Although their seemingly erratic jumping can be startling, they are completely harmless. Many people even keep them as pets due to their flashy coloration. Their bright colors also make them easy to identify.
8. Apache Jumping Spider
The Apache spider is similar to the red-backed jumping spider. However, their body is fuzzy and almost entirely red or orange, though the female has a black stripe on its abdomen. The female can reach up to 22 mm, making this species much larger than other jumping spiders.
9. Cardinal Jumper
This tiny jumping spider is red with black legs. They’re very colorful and furry, with two prominent eyes. They’re much smaller than other spiders, measuring around just 10 mm long.
These spiders are sometimes mistaken for mutillid wasps. However, they do not sting and are completely harmless to people.
10. Whitman’s Jumping Spider
Whitman’s jumping spider has a red furry body, though its legs and underside are black. They have tiny white spines covering their legs, giving them a grey appearance. They only measure up to 10 mm long.
11. Bold Jumping Spider
The bold jumping spider has three prominent orange and red spots on its black abdomen. They have short legs, though their front legs are particularly wide. They can measure up to 11 mm long, making them relatively small.
They’re sometimes confused for black widows due to their orange spots. However, their spots tend to form a triangle instead an hourglass. Additionally, as a jumping spider, their legs are much shorter than those of a black widow.
12. Spiny-Backed Orb Weaver
The spiny-backed orb weaver is known for its unusual appearance. All orb weavers tend to look strange when compared to the stereotypical spider; however, this species wins the weirdest spider award!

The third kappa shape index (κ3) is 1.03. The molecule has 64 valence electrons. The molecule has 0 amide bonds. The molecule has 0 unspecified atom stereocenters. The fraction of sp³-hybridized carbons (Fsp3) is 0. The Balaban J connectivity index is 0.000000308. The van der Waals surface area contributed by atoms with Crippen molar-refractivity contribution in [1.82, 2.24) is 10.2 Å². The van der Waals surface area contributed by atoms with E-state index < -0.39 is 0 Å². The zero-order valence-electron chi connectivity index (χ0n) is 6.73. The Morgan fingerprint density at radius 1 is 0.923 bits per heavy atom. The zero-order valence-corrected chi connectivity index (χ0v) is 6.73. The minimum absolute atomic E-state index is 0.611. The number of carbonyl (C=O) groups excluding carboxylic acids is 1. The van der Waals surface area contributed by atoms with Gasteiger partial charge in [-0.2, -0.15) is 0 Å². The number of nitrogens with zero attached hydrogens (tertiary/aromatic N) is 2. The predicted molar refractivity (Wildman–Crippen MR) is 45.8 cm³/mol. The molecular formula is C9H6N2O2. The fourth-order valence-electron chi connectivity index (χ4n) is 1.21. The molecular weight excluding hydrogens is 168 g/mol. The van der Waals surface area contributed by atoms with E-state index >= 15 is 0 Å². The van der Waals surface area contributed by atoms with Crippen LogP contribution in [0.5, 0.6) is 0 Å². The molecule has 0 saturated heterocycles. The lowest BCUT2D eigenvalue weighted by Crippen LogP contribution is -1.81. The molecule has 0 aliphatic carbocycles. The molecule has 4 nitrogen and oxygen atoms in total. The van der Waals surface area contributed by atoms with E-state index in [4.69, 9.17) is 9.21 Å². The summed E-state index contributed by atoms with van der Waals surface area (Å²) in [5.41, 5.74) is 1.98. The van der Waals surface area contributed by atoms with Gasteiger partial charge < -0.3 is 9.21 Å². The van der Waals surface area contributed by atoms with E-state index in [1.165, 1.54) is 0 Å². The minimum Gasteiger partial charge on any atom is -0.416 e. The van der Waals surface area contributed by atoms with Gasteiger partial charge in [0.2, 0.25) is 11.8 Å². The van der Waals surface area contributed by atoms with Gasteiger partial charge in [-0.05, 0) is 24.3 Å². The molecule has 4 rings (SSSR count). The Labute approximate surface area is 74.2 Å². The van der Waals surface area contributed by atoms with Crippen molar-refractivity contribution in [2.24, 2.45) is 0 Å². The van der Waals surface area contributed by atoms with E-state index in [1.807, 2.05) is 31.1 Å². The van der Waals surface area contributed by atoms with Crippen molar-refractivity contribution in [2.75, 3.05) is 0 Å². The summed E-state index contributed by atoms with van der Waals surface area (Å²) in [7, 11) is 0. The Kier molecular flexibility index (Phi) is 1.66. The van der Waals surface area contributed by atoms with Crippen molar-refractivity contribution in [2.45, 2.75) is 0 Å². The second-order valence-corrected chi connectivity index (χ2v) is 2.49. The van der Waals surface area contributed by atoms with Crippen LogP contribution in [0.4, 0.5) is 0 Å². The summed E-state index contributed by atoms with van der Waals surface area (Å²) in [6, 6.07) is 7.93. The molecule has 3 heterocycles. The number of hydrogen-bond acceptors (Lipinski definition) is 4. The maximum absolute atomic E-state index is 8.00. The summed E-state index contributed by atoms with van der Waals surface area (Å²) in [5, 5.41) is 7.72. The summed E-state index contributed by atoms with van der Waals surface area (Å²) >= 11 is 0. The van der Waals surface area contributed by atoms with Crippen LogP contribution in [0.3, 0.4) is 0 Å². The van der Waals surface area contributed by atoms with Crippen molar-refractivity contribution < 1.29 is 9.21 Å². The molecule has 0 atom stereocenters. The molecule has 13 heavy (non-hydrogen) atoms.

They have a very obvious, broad, white abdomen with red spines and black dots. Their legs are black with red bands towards the bottom.
They look a bit like crabs and are often called “crab spiders” for this reason. They measure about 9 mm wide and 13 mm long.
13. Red-Headed Mouse Spider
Appropriately named, the red-headed mouse spider has a neon red head and jaws. Their abdomen is a distinct iridescent blue, while their legs are solid black. Additionally, they are almost hairless.
Their large, brightly colored jaws can look a bit scary, but these spiders are harmless to people. Interestingly, only males have this red coloration. The female is brown and looks completely different.
14. Dwarf Spider
The dwarf spider has a black abdomen, but the rest of its body is brown. Their abdomen is extremely large and ball-like, which can give them a bit of a comical appearance. Their four black eyes stand out against their orange head.
These tiny spiders only measure 3 mm. Therefore, you often need a magnifying glass to see its features.
15. Blacktailed Red Sheetweaver
This species of dwarf spider has tiny black legs and a reddish-brown body. They have a black “tail” that sets them apart from other spiders. They’re extremely small at only 4 mm. You’ll need a magnifying glass to really identify them.
The blacktailed red sheetweaver is most commonly found in the grasslands of Florida and the southeastern United States.
16. Red-Legged Purseweb Spider
These shiny spiders are large at up to 25 mm long. They create a tunnel-like web that traps their insect prey. Spotting one is unlikely because they rarely venture out of these webbed enclosures.
They have orange-red legs translucent legs, but the rest of their body is black. Due to their larger size, identifying them is often pretty straightforward.
Summary Of The 16 Black And Red Spiders
|2||Southern Black Widow|
|3||Northern Black Widow|
|4||Mediterranean Black Widow|
|5||Brown Black Widow|
|6||Emerton’s Bitubercled Cobweaver|
|7||Red-Backed Jumping Spider|
|8||Apache Jumping Spider|
|10||Whitman’s Jumping Spider|
|11||Bold Jumping Spider|
|12||Spiny-Backed Orb Weaver|
|13||Red-Headed Mouse Spider|
|15||Blacktailed Red Sheetweaver|
|16||Red-Legged Purseweb Spider|